“People create the assumption after they put stores here. They designed this neighborhood to be a food swamp and assume that people of color like Popeyes and McDonald’s or whatever,” said Harris. “People are very grateful for the fresh food that we provide.”
Iyeshima Harris is the co-director at Green Guerillas and project director for East New York Farms!, a subsidiary of United Community Center which has been serving the East New York neighborhood of Brooklyn for over 60 years.
East New York Farms! is an “urban agriculture project” and nonprofit that runs a local youth internship program, food truck that prepares meals, food pantry, farmer’s market, and an onsite center at New York City Housing Authority’s Pink Houses.
Harris got her start in the food justice movement over 10 years ago. As a Jamaican native, she said, she struggled with the process of assimilation into a new culture and found comfort and connection through farming in her community.
The farm has local volunteers and gardeners from within the community. She said that the farm struggled because of a lack of volunteers last year during the COVID-19 pandemic. The usual growing season starts in April, when the virus outbreak had hit its peak in 2020.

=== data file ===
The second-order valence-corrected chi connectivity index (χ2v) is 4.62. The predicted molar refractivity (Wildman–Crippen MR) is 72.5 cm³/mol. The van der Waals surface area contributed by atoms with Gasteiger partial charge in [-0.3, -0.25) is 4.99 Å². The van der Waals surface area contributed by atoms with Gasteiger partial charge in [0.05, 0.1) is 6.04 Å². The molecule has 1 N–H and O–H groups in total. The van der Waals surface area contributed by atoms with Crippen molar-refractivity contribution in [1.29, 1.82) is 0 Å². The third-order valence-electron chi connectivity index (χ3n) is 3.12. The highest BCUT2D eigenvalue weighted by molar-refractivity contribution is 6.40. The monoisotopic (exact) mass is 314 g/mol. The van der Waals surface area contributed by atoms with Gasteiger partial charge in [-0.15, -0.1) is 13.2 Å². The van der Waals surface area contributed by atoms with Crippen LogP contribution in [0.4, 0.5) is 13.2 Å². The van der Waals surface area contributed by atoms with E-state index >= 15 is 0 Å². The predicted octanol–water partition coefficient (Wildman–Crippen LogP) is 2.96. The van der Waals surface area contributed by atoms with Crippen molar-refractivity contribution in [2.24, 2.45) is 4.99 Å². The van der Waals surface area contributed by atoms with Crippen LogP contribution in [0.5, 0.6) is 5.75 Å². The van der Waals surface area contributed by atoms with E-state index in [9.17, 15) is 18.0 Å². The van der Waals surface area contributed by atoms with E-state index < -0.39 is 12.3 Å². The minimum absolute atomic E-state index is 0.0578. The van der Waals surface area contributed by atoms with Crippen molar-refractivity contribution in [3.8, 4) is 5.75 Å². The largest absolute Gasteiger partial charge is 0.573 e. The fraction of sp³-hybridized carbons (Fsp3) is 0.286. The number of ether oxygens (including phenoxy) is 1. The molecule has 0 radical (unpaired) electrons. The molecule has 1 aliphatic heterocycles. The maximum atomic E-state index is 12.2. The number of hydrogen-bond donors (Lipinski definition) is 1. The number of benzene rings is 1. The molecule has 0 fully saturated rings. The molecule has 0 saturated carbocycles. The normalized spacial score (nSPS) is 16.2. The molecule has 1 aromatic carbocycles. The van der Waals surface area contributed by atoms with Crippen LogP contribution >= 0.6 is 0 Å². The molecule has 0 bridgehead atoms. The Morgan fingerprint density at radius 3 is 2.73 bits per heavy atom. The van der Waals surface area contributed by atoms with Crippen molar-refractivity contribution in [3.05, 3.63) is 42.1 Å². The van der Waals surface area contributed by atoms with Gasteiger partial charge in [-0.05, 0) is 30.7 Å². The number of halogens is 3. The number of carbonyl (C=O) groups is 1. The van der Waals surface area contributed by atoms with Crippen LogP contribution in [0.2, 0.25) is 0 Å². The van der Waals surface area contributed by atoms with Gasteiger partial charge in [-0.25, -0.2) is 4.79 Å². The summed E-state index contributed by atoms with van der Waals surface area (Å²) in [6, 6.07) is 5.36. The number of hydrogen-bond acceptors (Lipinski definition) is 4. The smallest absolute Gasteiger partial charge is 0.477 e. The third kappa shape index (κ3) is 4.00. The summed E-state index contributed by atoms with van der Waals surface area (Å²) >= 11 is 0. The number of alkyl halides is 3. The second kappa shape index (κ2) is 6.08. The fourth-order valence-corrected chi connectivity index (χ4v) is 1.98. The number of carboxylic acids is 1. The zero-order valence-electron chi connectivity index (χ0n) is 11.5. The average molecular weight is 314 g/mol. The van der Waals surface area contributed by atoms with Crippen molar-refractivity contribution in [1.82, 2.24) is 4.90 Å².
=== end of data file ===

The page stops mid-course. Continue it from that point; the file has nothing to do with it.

“At first we weren’t allowed to have volunteers in person for the first half of the season which is crazy because most of our work is volunteers,” said Harris. “Staff had to do most of the labor by ourselves, and our gardeners, most of them are elders. So most of the gardens were abandoned since seniors were impacted the most by COVID.”
The farm usually grows crops requested by the surrounding Black, Asian, and Latino community. Harris said they may have carrots, long beans, okra, bitter melon, herbs, tomatillos, malabar spinach, pimiento peppers, ghost peppers, and okazi leaves depending on the season.
Harris said since COVID though, the farm is giving away food four times a week which translates to about 150 to 175 bags of produce sometimes. She said that a local farm can’t grow enough to meet the needs of everyone, but they do their best to reach as many people as possible.
Harris has taught food justice, advocated for universal free school lunch, and assisted in the development and sustainment of youth-led organizations. She is dedicated to empowering youth leadership into adult dominated sectors, she said.
With a double major in political science and sociology, Harris said she wishes to combine her passion for food justice and her knowledge of American politics to drive the importance of food in people’s everyday life.
Ariama C. Long is a Report for America corps member and writes about culture and politics in New York City for The Amsterdam News. Your donation to match our RFA grant helps keep her writing stories like this one; please consider making a tax-deductible gift of any amount today by visiting: https://tinyurl.com/fcszwj8w